Los Angeles County Extends COVID Eviction Ban Again, Following City of LA

Los Angeles County Extends COVID Eviction Ban Again, Following City of LA
A "For Lease" sign is posted outside a house available for rent in Los Angeles on March 15, 2022. (Mario Tama/Getty Images)
Jamie Joseph
Following in the footsteps of the Los Angeles City Council, the Los Angeles County Board of Supervisors has voted to extend its COVID-19 era emergency protections for renters—this time for another two months. The protections were set to expire on Jan. 31.

Under the emergency order, tenants eligible for such protection were those who had experienced a loss of income because of COVID-19, including reduced work hours, and those who needed financial assistance with child care and medical expenses. Residents have been protected from evictions for nonpayment of rent since July 2022, unless they were in violation of their lease for issues such as unauthorized pets and occupants.

The City of Los Angeles state of emergency for COVID-19 ends on Feb. 1, also concluding an array of temporary city customs that began during the height of the COVID-19 pandemic.

Protections for evictions applied to lower-income renters making below 80 percent of the area median income, which, in Los Angeles County, amounts to $77,456, according to the Los Angeles Almanac website. That number may fluctuate based on area code.

Supervisors Hilda Solis and Lindsey Horvath originally wanted to extend the protections for another six months, until June, but received pushback from Supervisors Kathryn Barger and Janice Hahn. The supervisors compromised with the new end date of March 31.

“For many individuals who are still struggling, homelessness is unfortunately a next potential step if we don’t take further action,” Horvath said during the lengthy Jan. 24 meeting.

But for landlords and real estate groups, this may be another burden. Hahn said during the meeting that she has “heard loud and clear” from Los Angeles landlords that it hasn’t been a “fair process.”

“I think the issue I have, colleagues, is that the last extension we did, we said it would be the last,” Hahn said. “And I think there’s a sense, particularly from our landlords that they’re looking for honesty and transparency from us.”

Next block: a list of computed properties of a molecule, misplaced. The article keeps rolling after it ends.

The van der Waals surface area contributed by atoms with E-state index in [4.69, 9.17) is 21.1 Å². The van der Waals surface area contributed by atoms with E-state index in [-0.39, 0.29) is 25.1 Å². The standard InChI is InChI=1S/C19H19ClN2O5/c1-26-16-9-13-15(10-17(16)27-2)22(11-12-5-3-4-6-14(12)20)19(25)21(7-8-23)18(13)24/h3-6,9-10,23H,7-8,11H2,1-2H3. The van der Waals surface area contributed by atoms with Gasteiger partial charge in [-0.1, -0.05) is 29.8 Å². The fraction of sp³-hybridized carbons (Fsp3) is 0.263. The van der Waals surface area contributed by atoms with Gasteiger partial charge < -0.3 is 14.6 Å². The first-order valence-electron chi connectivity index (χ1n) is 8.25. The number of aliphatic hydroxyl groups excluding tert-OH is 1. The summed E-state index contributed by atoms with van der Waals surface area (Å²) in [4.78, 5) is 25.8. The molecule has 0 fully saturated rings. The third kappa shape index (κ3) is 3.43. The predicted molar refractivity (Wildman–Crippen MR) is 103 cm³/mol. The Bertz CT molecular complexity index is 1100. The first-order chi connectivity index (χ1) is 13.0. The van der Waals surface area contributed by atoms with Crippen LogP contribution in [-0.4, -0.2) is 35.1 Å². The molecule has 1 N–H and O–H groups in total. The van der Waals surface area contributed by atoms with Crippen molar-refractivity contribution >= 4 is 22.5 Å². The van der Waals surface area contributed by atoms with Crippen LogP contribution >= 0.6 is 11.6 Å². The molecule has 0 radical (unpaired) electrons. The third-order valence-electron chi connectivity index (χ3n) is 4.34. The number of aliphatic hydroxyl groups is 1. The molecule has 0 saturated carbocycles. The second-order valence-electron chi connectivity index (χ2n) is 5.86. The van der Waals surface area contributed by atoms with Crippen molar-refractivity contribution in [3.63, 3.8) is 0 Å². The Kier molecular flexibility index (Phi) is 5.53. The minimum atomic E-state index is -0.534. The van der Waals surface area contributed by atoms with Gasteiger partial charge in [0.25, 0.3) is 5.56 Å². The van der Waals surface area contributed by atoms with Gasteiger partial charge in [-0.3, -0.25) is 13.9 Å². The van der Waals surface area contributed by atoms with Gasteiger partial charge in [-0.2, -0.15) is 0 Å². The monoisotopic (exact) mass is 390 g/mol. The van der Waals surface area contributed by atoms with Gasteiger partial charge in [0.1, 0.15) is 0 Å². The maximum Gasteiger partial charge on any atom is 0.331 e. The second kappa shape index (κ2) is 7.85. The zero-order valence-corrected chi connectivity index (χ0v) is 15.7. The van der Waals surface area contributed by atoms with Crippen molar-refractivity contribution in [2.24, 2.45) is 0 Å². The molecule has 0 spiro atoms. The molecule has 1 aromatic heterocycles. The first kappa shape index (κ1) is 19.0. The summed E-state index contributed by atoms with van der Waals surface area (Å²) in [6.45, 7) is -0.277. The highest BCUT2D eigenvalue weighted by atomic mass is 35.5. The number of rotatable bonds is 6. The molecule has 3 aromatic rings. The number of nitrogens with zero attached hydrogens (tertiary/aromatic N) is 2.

Hahn urged the board to “just get through the next 60 days” because the moratorium was originally put in place because of the unknown impact of COVID-19.

“These are all under COVID emergency and that’s going to go away, so let’s get through these 60 days and work on tenant protections that we can make permanent later,” she said.

In the final vote, Horvath, Solis, and Hahn voted in favor of extending the protections until the end of March. Barger, who was concerned about mom-and-pop landlords, voted against it and Supervisor Holly Mitchell withheld her vote.

“For me, I am focusing on the mom-and-pops but clearly am open to casting the net wider,” Barger said.
Solis was disappointed in the shortening of the extended renter’s protection but still welcomed the compromise.

“We all recognize that the COVID-19 pandemic drastically disrupted our families and economy while disproportionately impacting our most vulnerable. To that end, we must lead with compassion to prevent people from falling into homelessness,” she said.

Barger’s concern prompted her to introduce an amendment to establish a $45 million landlord and small property owners relief fund, providing assistance of up to $30,000 per rental unit.

The program comes with a caveat that prevents landlords who are receiving funds from evicting tenants for nonpayment of rent.

Los Angeles County small housing provider Megan Marino called into the meeting during public comment and said landlords “feel lied to.”

“Many times now, you’ve said you’re providing an off ramp, you’re going to end the moratorium. And there’s always another extension, another excuse that is kicking the can down the road,” she said.

Another landlord called in and said, “Where’s our mortgage relief?”

While another caller, in tears, begged the board to not extend the protections.

Some landlords haven’t collected rent for nearly two years.

Jamie is a California-based reporter covering issues in Los Angeles and state policies for The Epoch Times. In her free time, she enjoys reading nonfiction and thrillers, going to the beach, studying Christian theology, and writing poetry. You can always find Jamie writing breaking news with a cup of tea in hand.
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